From a comment that I left here:
Human behavior has too many complex variables to be plotted out neatly in graphs and charts and equations, and besides, humans beings lie. To themselves and to each other.
So the data points you may enter into any equation will always be colored by human fallibility.
What we want is to predict human behavior. We may be able to predict certain behaviors in very narrow circumstances but even that is fraught with difficulty. Why do people tend to buy a certain type of toothpaste or why do IEDs tend to be placed at certain times of day, etc? But even if we plot a graph and it fits a set of variables, we still don’t really know how or why we got the graph and whether it is related or a statistical fluke. For example, we may predict what toothpaste a category of persons likes to buy, but it’s a lot harder to predict why person A bought toothpaste B in country C at noon on a Sunday. Even if person A buys toothpaste in the same way every single time we have studied that person, maybe one day an old friend calls up out of the blue and says, “meet me for coffee.” No shopping that day.
Did your linear progression have the variable for a friend calling up out of the blue in it? Adam Smith’s “the invisible hand” and all of that.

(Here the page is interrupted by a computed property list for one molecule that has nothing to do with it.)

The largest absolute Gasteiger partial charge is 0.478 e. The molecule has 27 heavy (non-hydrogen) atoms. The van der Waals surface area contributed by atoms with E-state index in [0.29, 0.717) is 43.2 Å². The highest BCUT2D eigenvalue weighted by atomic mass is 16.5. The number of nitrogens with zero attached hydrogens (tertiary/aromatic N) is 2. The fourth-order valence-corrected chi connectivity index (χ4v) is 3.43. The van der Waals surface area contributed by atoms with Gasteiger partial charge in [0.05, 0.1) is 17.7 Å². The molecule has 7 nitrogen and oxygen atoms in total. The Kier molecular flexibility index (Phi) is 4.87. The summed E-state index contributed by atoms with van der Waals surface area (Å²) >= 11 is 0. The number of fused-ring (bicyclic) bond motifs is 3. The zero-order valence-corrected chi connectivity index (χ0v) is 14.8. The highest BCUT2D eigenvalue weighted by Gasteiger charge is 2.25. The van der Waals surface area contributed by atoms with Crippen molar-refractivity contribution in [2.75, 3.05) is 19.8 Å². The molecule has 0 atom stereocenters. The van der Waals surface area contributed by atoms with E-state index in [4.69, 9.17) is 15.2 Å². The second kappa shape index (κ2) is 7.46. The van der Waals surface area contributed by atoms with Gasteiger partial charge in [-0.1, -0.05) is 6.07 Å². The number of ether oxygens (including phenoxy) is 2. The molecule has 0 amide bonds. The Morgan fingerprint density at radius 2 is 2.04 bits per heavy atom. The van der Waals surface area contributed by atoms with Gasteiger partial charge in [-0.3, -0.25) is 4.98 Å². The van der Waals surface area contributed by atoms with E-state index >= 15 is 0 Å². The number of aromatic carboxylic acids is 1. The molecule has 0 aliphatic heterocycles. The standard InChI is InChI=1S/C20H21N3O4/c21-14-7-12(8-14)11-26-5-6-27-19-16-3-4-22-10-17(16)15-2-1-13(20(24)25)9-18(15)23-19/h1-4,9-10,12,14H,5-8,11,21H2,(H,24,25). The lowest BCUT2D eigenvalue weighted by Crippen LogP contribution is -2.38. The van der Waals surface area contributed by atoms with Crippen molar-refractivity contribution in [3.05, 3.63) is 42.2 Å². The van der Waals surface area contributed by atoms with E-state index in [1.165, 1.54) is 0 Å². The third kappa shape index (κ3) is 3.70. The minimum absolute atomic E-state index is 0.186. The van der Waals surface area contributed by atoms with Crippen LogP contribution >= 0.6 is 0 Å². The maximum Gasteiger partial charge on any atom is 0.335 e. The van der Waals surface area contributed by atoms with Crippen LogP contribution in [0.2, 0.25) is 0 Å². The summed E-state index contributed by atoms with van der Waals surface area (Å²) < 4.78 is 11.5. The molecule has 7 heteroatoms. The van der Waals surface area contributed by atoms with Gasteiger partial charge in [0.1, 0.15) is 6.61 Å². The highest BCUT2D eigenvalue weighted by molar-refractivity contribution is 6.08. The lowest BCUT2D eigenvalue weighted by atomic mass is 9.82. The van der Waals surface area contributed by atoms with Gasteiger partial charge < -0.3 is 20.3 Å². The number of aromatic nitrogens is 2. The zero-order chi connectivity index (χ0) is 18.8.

Take for instance, historical examples of good and bad campaigns: sometimes two leaders within an organization just didn’t get along and that affected decision making. How does an equation explain such a human intangible?
That doesn’t mean we shouldn’t try and predict behavior, it just means that we must understand the limitations of the tools that we use and be willing to reexamine the tools as experience dictates.
*I posted this previously, but in the late 90s the Sokol hoax was a push back from the scientific community (in this case, a physicist) against the use of post-modern literary theory to understand science.
There were several criticisms:
1. The post modern theorists didn’t really understand the scientific terms that they were using and were simply decorating their prose with scientific terminology in order to sound more impressive.
2. An analogy is simply an analogy. When you say something in human behavior is like fluid dynamics, it doesn’t mean that the equations for fluid dynamics can be used on human behavior. An analogy is not the same thing as, well, the same thing.
I believe the misuse of scientific analogies is discussed in the following:
By the way, all of this is not against using narratives or constructs to understand the world but against the misuse of science. That was the real center of the discussion.
Tell me what I’ve got wrong in the comments. Tell me a little something about human fallibility….